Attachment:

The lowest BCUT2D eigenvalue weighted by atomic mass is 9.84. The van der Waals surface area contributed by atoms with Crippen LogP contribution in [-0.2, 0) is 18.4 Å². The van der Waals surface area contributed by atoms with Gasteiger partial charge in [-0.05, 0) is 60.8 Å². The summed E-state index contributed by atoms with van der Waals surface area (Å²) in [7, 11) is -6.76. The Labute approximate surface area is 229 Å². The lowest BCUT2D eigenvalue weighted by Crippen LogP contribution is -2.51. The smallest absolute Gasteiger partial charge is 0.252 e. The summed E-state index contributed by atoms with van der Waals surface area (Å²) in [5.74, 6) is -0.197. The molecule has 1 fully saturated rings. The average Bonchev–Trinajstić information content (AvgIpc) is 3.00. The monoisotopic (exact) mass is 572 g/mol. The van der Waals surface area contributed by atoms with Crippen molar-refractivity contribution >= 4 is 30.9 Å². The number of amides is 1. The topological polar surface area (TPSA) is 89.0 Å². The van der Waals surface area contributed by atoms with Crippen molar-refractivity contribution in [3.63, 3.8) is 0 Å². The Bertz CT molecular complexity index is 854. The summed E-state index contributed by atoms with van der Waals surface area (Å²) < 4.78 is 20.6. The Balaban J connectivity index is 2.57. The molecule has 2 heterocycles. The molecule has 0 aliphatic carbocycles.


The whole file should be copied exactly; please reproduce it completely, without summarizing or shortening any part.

The lowest BCUT2D eigenvalue weighted by atomic mass is 9.84. The van der Waals surface area contributed by atoms with Crippen LogP contribution in [-0.2, 0) is 18.4 Å². The van der Waals surface area contributed by atoms with Gasteiger partial charge in [-0.05, 0) is 60.8 Å². The summed E-state index contributed by atoms with van der Waals surface area (Å²) in [7, 11) is -6.76. The Labute approximate surface area is 229 Å². The lowest BCUT2D eigenvalue weighted by Crippen LogP contribution is -2.51. The smallest absolute Gasteiger partial charge is 0.252 e. The summed E-state index contributed by atoms with van der Waals surface area (Å²) in [5.74, 6) is -0.197. The molecule has 1 fully saturated rings. The average Bonchev–Trinajstić information content (AvgIpc) is 3.00. The monoisotopic (exact) mass is 572 g/mol. The van der Waals surface area contributed by atoms with Crippen molar-refractivity contribution >= 4 is 30.9 Å². The number of amides is 1. The topological polar surface area (TPSA) is 89.0 Å². The van der Waals surface area contributed by atoms with Crippen molar-refractivity contribution in [3.63, 3.8) is 0 Å². The Bertz CT molecular complexity index is 854. The summed E-state index contributed by atoms with van der Waals surface area (Å²) < 4.78 is 20.6. The Balaban J connectivity index is 2.57. The molecule has 2 heterocycles. The molecule has 0 aliphatic carbocycles.